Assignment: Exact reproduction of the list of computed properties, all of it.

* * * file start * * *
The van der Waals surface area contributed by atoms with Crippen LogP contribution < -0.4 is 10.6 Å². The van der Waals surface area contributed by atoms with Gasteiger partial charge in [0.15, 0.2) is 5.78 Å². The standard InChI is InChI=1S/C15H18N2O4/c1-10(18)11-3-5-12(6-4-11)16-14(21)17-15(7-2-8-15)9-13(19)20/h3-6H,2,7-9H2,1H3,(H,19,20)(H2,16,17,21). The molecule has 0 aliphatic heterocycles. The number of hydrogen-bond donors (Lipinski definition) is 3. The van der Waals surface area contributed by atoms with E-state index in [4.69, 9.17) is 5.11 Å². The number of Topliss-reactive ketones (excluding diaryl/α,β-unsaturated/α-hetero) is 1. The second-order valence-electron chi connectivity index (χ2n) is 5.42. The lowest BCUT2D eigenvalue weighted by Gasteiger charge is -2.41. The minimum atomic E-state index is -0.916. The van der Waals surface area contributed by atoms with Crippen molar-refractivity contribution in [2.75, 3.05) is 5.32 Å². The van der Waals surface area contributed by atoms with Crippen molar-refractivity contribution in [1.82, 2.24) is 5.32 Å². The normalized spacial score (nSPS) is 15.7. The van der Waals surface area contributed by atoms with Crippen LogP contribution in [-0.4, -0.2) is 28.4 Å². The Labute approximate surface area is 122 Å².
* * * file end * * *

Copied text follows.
The van der Waals surface area contributed by atoms with Crippen LogP contribution < -0.4 is 10.6 Å². The van der Waals surface area contributed by atoms with Gasteiger partial charge in [0.15, 0.2) is 5.78 Å². The standard InChI is InChI=1S/C15H18N2O4/c1-10(18)11-3-5-12(6-4-11)16-14(21)17-15(7-2-8-15)9-13(19)20/h3-6H,2,7-9H2,1H3,(H,19,20)(H2,16,17,21). The molecule has 0 aliphatic heterocycles. The number of hydrogen-bond donors (Lipinski definition) is 3. The van der Waals surface area contributed by atoms with E-state index in [4.69, 9.17) is 5.11 Å². The number of Topliss-reactive ketones (excluding diaryl/α,β-unsaturated/α-hetero) is 1. The second-order valence-electron chi connectivity index (χ2n) is 5.42. The lowest BCUT2D eigenvalue weighted by Gasteiger charge is -2.41. The minimum atomic E-state index is -0.916. The van der Waals surface area contributed by atoms with Crippen molar-refractivity contribution in [2.75, 3.05) is 5.32 Å². The van der Waals surface area contributed by atoms with Crippen molar-refractivity contribution in [1.82, 2.24) is 5.32 Å². The normalized spacial score (nSPS) is 15.7. The van der Waals surface area contributed by atoms with Crippen LogP contribution in [-0.4, -0.2) is 28.4 Å². The Labute approximate surface area is 122 Å².